I’ve never been to Reading, PA, the location of Lynn Nottage’s searing 2015 Pulitzer Prize-winning play, Sweat, now playing at Silver Spring Stage, but my life has been bracketed by living in or near hollowed-out industrial towns. I grew up in Buffalo NY (Bethlehem and Republic Steel closed in 1983-84) and now frequent Hagerstown MD (Fairchild Aircraft closed in 1984, Moeller Organ Company in 1993) and Martinsburg WV (Interwoven Mills and a major B&O railroad maintenance facility closed in 1976 and 1988). I recognize the people in Sweat. Nottage did substantial research in Reading, PA while preparing the script; and her feel for the setting and characters is spot-on.
My dad, part of the generation preceding that of the characters in the play, worked 43 years in the same unionized plant and retired with a defined-benefit pension and health benefits. That’s the life that Sweat’s characters expect; after all, that’s the life their parents and grandparents had lived. But now it’s 2000, and the regulars at a local bar have begun to feel nervous that the national wave of plant closings will hit home. Regular radio news reports establish the timeline for each scene, and excerpts from George W. Bush speeches set the wider political context.
Three longtime friends and co-workers on the factory floor are central to the action. Jessie (Amanda Jones), whose husband has left her for a younger woman, is sweet when not passed out drunk, once recalling her never-fulfilled dream of backpacking through Asia. Cynthia (Kecia A. Campbell), a Black woman, energetic and seeking a better life, does her best to maintain optimism and hope. Her ex-husband, Brucie (Neal Burks), though charming and realistic in his lucid moments, is far gone into addiction.
Tracey (Maura Suilebhan), whose husband was killed in the plant, already angry and bitter, becomes more so when Cynthia gets a supervisory job for which they both applied. Was it just because of affirmative action? Suilebhan delivers eloquently a monologue that could have come from a Studs Terkel oral history. As her escalating anger leads Tracey down ever-darker paths, her face and physicality reminded me painfully of women I see waiting for drug offense or child neglect hearings in the hallways of the Martinsburg courthouse, located in a repurposed building that once provided jobs as part of the Interwoven complex.
Tracey’s son Jason (Peter Moses) and Cynthia’s son Chris (Michael King), once best friends, have committed a terrible crime, the circumstances of which are not revealed until late in the play. In framing scenes set in 2008, the year of the Great Recession, the young men, having recently been released from prison, are questioned by a no-nonsense, but compassionate, probation officer (Anthony Coley, in a powerhouse two-scene role), as they try to comprehend what they did and why. Jason, never a smart or thoughtful kid, by 2008 is consumed by racism and covered with Aryan Nation tattoos. The quieter, more sensitive Chris has gotten religion and carries his Bible with him. Both are close to homeless.
Presiding over the bar – realistically designed by Lee Hebb, down to the Pabst Blue Ribbon signs – is bartender Stan (Ron Ward). A former worker whose days at the plant were cut short by a leg injury, Stan, more politically sophisticated than his patrons, tries to keep the peace among his customers, staying above the fray as best he can in a humorous, somewhat detached way. He is assisted by Oscar (Andres Felipe Roa), a Colombian-American, born in the U.S.A., who quietly, almost invisibly to the regulars, keeps the place clean.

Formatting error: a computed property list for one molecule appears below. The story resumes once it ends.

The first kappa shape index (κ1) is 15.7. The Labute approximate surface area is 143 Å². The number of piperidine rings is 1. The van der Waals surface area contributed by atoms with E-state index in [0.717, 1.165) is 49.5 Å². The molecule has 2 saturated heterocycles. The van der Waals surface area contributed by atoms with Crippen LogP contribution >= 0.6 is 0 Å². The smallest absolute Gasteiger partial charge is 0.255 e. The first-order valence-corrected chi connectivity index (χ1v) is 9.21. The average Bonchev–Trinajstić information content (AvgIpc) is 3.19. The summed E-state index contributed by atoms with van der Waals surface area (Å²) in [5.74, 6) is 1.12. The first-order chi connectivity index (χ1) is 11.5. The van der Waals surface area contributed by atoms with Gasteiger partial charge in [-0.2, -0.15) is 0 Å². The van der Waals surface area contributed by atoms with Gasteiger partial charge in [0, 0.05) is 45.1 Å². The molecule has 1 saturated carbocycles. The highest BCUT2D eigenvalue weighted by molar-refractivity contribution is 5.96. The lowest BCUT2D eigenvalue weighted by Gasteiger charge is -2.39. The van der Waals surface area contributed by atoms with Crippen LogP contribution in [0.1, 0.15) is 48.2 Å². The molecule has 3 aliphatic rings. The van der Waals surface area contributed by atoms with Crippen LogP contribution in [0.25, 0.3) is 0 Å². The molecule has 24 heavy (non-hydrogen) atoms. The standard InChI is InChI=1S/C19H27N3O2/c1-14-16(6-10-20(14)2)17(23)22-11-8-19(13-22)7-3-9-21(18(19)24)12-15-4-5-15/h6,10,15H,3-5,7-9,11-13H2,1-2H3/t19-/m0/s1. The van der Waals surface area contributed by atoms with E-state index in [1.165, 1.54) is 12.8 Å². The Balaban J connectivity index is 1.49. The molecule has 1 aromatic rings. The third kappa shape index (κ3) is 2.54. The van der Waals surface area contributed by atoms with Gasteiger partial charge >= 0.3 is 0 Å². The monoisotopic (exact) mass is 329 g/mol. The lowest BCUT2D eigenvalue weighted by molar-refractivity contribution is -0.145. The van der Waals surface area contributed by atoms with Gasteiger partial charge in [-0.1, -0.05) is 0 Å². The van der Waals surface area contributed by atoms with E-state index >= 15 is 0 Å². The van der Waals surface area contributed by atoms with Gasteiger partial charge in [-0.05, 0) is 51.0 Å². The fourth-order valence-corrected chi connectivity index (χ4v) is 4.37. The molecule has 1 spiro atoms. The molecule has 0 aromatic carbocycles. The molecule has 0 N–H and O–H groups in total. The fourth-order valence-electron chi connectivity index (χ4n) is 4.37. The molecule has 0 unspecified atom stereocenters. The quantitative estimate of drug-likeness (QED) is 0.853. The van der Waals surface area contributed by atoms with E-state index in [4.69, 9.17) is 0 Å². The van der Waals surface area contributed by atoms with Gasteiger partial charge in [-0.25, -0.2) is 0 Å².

When the plant begins closing, tensions increase rapidly. Cynthia is now part of middle management, having to give orders to her former equals, posting the notice that tells her friends that they are locked out. That makes her a traitor. Oscar takes a job as a replacement worker for the locked-out union members in order to make more money than he can at the bar, making him a hated scab. Tracey and Jason soon add a racial dimension to their anger at Cynthia and Oscar, leading ultimately to the violence (realistically and frighteningly choreographed by Sierra Young) that sends Jason and Chris to prison.
Director Matt J. Bannister’s work succeeds on several levels. He shapes the presentation of a play having a great deal of social and political content without allowing it to become didactic. He and the actors, in the play’s many scenes of high-intensity emotion, succeed in maintaining character while avoiding excess. With lighting designer Steve Knapp, he devised a fine scene change device, dimming the lights to a pale blue while actors remain on stage, in character, wordlessly finishing out scenes for a short time before exiting.
Sweat is ultimately a tragedy of a small group of characters in one small city standing in for the situation of millions of people made redundant by economic change and political decisions (Stan refers to NAFTA early on) that have rapidly, and radically, exacerbated inequality. It graphically illustrates the decline of union power and the devastating effects of that decline on workers. One interesting aspect of Sweat, arguably less generalizable, is that, by play’s end, the Black and Hispanic characters wind up in at least marginally more hopeful places than the “white working class” characters.
Shows focused on the situation of the poor and working-class have a long tradition, from adaptations of Dickens, to Clifford Odets and the Federal Theater Project, to Arthur Miller, and even to musicals like The Full Monty (set in post-industrial Buffalo) and Billy Elliot (set in the midst of a futile union action in British coal country). Sweat is an honorable member of that tradition, well presented by Silver Spring Stage, all the more important because it portrays, without undue judgment, the wellspring of resentments that color our present moment.
Running Time: Two hours and twenty minutes, with one intermission.